The cruise industry has seen stormy seas before, but nothing compared to the tsunami of early March. Within hours of each other, the State Department recommended against cruise travel, citing a heightened risk of coronavirus (COVID-19) infection. And Centers for Disease Control and Prevention said the elderly and those with health problems should “especially” avoid cruises.
Cruise Lines International Association (CLIA), whose members make up over 90 percent of ocean-going capacity, issued its own guidance to reassure the legion of cruisers, including planners of meetings at sea. CLIA members were to deny boarding to anyone who had been in China within 14 days of embarkation, as well as anyone in close contact with any person suspected of having COVID-19, within the same time frame.
The bottom fell out of the cruise business. Yet, judging by past experience, this will pass. And planners, who often look months or longer into the future, may find a silver lining waiting. Cruise companies, eager to win back business, may well offer incentives in price, service class and amenities.
So, even as the global health crisis continues to bedevil travel and the meetings industry, consider the case of Joanne Dennison, a CMP instructor and industry educator, who was invited to lead an MPI certification training. The class was to be held during a three-day cruise of the Bahamas.
“I thought, what am I doing?” Dennison says. “I do not do cruises. I do not swim. To get me to do this was quite a big deal.” What happened next surprised her.
By the time the trip was over, Dennison had become a convert. “Our meeting room had floor-to-ceiling windows, and one wall was pure skyline and ocean,” she says. “I’m now one of the biggest advocates of doing a meeting at sea, which is something I never would have thought would happen.”
The idea of holding a meeting on a cruise ship has obvious appeal for meeting planners and their clients. Compared to a land-locked meeting in a bland conference room, cruise ships offer the exotic appeal of visiting multiple ports of call, not to mention built-in outdoor activities, high-end meals and evening entertainment.
But holding a meeting at sea also comes with plenty of pitfalls that can quickly turn a pleasure cruise into a nightmare. Groups may be subject to mild annoyances such as unreliable Wi-Fi or inclement weather (and subsequent seasickness), or may have to deal with worst-case scenarios, including medical evacuations or quarantines. Planners need to know what they’re getting into.
“When people say ‘a meeting on a ship,’ they think it’s like doing a meeting at a hotel, but it is a totally different animal,” says Jerry Vaughn, president of CEALS Meetings and Incentive Programs, a Seattle-based company that specializes in planning meeting and incentive trips on ships. “There are lots of things you have to plan for, or it can quickly turn into a disaster.”
We talked to experts and rounded up tips and ideas for what it takes to plan a winning meeting on the sea.
Know Your Group
Organizing a meeting for a cruise requires understanding exactly what your client is looking for, then pairing it with the right kind of ship and cruise option. Take the time to get a firm handle on the size of your group, its appetite for adventure and how much business (or pleasure) they have in mind.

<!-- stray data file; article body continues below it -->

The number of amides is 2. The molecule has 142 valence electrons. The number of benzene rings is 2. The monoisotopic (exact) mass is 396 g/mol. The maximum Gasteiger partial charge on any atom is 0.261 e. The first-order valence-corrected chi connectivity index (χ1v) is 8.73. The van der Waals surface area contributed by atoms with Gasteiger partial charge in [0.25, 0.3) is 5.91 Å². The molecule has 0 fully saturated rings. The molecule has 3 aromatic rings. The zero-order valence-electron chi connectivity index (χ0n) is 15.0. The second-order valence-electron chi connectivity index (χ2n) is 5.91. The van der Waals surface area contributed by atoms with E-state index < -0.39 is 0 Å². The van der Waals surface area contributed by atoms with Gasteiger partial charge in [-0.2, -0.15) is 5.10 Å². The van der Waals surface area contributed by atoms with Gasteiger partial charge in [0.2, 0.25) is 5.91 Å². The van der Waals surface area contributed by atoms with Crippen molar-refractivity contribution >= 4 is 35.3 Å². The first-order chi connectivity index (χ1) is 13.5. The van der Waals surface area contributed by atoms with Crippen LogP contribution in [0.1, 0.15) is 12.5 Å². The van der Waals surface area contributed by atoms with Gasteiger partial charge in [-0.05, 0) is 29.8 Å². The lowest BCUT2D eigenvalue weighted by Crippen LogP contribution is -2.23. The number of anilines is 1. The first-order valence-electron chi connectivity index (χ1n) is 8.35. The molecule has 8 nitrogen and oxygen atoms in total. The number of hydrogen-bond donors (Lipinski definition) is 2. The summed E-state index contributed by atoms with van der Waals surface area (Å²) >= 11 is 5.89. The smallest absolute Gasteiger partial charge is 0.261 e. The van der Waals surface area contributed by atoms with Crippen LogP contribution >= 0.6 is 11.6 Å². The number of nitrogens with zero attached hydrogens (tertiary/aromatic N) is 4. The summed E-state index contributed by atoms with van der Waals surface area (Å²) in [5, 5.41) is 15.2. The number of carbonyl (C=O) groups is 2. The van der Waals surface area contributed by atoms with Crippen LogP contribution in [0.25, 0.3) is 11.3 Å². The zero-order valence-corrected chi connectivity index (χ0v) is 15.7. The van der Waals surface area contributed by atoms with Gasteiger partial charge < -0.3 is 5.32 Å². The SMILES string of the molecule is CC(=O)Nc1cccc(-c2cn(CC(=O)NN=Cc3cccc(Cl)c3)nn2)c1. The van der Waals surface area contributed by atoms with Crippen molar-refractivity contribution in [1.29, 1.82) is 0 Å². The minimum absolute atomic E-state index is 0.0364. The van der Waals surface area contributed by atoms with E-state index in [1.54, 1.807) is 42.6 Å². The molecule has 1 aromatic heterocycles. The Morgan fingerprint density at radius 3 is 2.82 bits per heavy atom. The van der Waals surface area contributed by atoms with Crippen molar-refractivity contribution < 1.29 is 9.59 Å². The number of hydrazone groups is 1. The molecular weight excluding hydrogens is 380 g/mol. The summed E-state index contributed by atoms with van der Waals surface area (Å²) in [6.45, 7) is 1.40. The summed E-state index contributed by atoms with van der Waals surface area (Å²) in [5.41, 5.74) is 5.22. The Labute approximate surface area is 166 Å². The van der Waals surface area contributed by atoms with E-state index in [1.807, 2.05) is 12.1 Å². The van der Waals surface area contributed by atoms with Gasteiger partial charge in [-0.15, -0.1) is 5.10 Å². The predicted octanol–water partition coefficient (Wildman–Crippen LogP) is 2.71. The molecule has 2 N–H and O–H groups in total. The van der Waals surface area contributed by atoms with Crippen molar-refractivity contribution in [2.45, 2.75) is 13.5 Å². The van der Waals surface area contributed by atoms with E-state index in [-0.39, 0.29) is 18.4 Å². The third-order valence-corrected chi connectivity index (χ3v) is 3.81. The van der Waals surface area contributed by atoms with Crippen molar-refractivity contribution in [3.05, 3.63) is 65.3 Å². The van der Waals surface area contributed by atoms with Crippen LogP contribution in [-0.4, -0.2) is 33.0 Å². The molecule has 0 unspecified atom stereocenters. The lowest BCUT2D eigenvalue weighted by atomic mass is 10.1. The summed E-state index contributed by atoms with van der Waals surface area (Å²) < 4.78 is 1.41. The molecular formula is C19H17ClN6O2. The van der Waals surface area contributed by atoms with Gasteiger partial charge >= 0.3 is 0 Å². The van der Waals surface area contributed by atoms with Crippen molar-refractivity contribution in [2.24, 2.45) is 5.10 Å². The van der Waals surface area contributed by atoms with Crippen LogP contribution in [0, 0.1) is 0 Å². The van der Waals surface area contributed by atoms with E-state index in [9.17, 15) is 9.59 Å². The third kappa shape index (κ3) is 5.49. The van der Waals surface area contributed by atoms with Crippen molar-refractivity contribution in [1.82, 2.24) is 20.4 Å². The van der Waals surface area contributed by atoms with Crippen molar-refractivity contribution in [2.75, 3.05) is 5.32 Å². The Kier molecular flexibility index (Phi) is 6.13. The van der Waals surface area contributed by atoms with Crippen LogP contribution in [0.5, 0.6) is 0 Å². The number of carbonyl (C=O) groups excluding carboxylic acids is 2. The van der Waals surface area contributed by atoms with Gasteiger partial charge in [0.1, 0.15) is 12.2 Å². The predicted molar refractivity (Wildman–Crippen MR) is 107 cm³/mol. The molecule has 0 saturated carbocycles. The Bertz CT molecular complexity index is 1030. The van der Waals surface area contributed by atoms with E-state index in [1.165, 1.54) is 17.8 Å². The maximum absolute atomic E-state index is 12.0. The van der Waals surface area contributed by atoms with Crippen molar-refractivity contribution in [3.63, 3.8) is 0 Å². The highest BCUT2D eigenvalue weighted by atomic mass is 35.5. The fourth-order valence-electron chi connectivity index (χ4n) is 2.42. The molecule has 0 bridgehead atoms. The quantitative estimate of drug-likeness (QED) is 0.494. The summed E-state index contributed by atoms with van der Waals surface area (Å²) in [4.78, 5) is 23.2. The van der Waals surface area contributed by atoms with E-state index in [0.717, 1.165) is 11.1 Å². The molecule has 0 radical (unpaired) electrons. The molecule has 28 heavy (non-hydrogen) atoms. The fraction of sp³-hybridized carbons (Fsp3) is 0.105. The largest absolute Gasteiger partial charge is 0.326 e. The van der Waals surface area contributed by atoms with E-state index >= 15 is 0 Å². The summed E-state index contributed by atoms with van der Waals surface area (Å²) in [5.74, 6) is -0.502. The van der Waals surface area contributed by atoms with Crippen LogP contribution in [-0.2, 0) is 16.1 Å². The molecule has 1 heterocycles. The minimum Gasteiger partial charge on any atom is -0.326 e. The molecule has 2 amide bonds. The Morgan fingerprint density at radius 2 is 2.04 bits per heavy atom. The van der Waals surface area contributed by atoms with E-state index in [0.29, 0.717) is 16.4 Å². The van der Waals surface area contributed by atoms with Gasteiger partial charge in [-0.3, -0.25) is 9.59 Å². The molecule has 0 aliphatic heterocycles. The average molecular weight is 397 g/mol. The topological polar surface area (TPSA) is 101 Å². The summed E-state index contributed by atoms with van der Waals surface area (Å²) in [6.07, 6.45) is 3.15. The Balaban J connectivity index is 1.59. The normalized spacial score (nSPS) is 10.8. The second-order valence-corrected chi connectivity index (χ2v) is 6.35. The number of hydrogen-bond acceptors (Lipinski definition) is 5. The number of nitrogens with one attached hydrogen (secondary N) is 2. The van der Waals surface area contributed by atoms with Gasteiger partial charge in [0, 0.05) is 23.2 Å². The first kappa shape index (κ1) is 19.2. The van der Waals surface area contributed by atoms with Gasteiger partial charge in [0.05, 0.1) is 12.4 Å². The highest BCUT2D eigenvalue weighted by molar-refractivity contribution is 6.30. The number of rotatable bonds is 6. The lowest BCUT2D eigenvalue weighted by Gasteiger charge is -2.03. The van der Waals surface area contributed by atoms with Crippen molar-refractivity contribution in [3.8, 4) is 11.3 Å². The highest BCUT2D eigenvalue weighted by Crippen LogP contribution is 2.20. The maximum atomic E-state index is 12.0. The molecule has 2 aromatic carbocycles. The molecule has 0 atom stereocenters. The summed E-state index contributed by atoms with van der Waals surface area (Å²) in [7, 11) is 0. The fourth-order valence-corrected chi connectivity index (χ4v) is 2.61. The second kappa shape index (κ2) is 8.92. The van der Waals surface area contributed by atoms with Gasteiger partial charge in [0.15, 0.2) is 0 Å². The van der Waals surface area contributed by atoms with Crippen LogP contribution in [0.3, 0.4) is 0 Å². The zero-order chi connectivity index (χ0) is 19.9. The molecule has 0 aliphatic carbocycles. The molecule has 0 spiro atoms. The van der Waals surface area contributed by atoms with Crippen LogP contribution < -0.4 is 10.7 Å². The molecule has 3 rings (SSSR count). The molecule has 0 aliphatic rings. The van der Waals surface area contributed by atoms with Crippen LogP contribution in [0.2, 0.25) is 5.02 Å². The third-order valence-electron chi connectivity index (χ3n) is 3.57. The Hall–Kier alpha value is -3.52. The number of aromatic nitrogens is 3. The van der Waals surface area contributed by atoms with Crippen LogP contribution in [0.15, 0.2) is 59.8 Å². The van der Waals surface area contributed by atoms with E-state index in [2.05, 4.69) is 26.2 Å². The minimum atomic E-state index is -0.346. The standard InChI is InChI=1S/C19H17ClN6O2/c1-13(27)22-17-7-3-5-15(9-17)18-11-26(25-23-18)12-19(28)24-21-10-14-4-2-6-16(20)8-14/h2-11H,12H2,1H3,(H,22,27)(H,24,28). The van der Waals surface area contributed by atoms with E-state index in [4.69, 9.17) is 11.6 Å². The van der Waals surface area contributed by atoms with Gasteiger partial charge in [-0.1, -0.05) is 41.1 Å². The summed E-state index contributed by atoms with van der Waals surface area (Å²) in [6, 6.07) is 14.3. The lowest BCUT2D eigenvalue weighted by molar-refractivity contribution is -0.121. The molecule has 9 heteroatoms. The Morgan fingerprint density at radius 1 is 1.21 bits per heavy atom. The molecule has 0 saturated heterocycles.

“It’s in planners’ best interest to work through a third-party who is well-versed when it comes to meetings and events at sea—someone who can ask where you have taken this program in the past, what you liked, what you are hoping to achieve, and what your budget is,” suggests Royal Caribbean’s Cassidy. “It all comes down to understanding the program. Different ships do different lengths of cruises, and they offer different entertainment experiences. Do you want something laid back, or do you want a high-energy Broadway experience?”
Vaughn agrees that investing ample time in up-front research is essential. “Planners need to know that not all ships are right for meetings, and not all cruise lines are right for meetings,” he says. “The most important thing is understanding exactly what the client needs, and being honest about what the limitations are of doing a meeting on a ship. You need to have a firm grasp of the objective of the meeting, how they want it structured, and what set-ups they want.”
Pick a Ship and Trip
Many meetings on the sea are actually programs for incentive groups, and tend to have greater flexibility when it comes to duration and programming, as they don’t have as much of a business agenda.
“Incentives love our programming, because they can have a kick-off party and maybe a couple receptions at the beginning and end, but for the most part, they can plug in to our offerings,” says Lisa Vogt, associate vice president of global corporate, incentive and charter sales for Celebrity Cruises. “Cruises represent only 5 percent of incentive trips, but they have so much to offer.”
Ships come in all shapes and sizes, from massive ocean-liners to river cruisers and even houseboats (see sidebar). Planners can learn the basics and find out about some of the options available by listening to podcasts (such as cruiseradio.net) or visiting websites (including cruisecritic.com). It’s also crucial to work with your client to get a sense of their tastes; for some groups, a wintry tour of holiday fairs in Europe may be more enticing than a sun-soaked pleasure cruise.